Wednesday, July 23, 2008

The Effect of Playoff Seeding

I ran across an interesting stat recently. Patrick Roy opened the playoffs on home ice in 14 out of his 17 playoff seasons. Dominik Hasek opened the playoffs on home ice in 4 out of his 10 playoff seasons. Given those different situations, should we be surprised that Roy had more playoff success? How much does playoff seeding contribute to the success of a goaltender?

I decided to investigate the impact of playoff seeding a little further. The period I looked at was 1996-2008. This was so that variance from era effects wouldn't be too large, and also I wanted to look at seedings done by conference rather than by division to avoid strength of division as a factor. I took the starting goalie for each team (if there were several goalies sharing minutes, I took whoever played most in the playoffs as the #1 guy), and looked at both regular season and playoff statistics broken down by playoff seeding. This also allows us to see the team effect on goaltending - how do goalies tend to do on top teams as compared to weaker ones in terms of GAA and save percentage?

Looking at the aggregate regular season stats, GAA was very strongly correlated with seeding (0.88), as better teams usually give up fewer shots and fewer goals against. Save percentage was a much weaker correlation (-0.57). Higher seeded teams tended to have slightly better save percentages, but there was just a .006 difference between the highest-performing rank and the lowest one, compared to a 0.29 variance in GAA. This supports what I have been saying that GAA is very team dependent, and although save percentage does depend on the team to some degree it is much more dependent on the individual goaltender.

I also looked at the difference between the playoff stats and the regular season stats. GAA showed a clear correlation, as the top three seeds had average playoff GAA decreases of 0.18, 0.11 and 0.14 respectively, while number 8 seeds were hammered to the tune of a 0.34 increase in GAA. A similar effect was evident for save percentage - it went up .004, .004 and .005 for the top 3 teams, and down .004 for the worst team in each conference. The rest were around average, except for the 7th seeds which were a clear outlier - 0.15 GAA decrease, .010 increase in save percentage. There have been quite a few upsets in the 2 vs. 7 matchups which helps explain this a bit, but probably a major reason for this was J.S. Giguere's outstanding performance in 2003.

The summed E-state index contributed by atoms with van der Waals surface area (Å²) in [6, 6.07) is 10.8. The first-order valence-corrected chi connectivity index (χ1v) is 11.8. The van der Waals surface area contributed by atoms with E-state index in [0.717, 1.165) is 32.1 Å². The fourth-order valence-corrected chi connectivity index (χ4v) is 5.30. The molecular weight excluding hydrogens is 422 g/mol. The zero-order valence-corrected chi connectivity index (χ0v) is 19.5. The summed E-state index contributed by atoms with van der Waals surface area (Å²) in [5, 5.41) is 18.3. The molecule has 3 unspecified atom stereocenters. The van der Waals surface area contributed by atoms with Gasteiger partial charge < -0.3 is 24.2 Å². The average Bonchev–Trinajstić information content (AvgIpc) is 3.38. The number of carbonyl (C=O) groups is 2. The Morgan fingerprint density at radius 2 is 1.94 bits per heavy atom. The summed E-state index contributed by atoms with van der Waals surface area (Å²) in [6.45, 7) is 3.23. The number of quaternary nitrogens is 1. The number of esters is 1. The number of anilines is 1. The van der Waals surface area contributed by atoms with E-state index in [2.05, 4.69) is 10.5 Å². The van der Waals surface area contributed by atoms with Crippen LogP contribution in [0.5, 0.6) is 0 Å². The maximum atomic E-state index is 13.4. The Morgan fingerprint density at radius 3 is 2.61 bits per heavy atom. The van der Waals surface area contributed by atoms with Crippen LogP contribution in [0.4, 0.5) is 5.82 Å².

This illustrates a problem with the analysis - Giguere played 1,407 minutes at 1.62/.945 in 2003, but someone who did poorly and lost in the first round would not count for so much. For example, Steve Shields was the goalie for the #7 seeded team in the Eastern Conference the same season. Shields split playing time as his team lost in the first round, and as a result only recorded 119 playoff minutes at 3.03/.897. This means that Giguere's outstanding but unique playoff year was weighted 12 times as heavily as Shields' mediocre yet more typical one.

To correct for this error, I took the averages of the yearly GAAs and save percentages for each goalie, and compared them, thus weighting every season exactly the same. These results were very strongly correlated with playoff seeding. Average playoff GAA had a correlation coefficient with seeding of 0.93, which is very high. Average save percentage was also strongly correlated with seeding at -0.82, much higher than the regular season results. The #1 seeded goalies averaged 2.11/.913, while the #8 seeds averaged 3.03/.900. Here is the comparison of average regular season vs. playoff stats:

#1 seeds: 2.18/.914 vs 2.11/.913
#2 seeds: 2.34/.915 vs 2.34/.913
#3 seeds: 2.41/.911 vs 2.49/.911
#4 seeds: 2.34/.914 vs 2.48/.913
#5 seeds: 2.48/.908 vs 2.72/.904
#6 seeds: 2.44/.913 vs 2.70/.909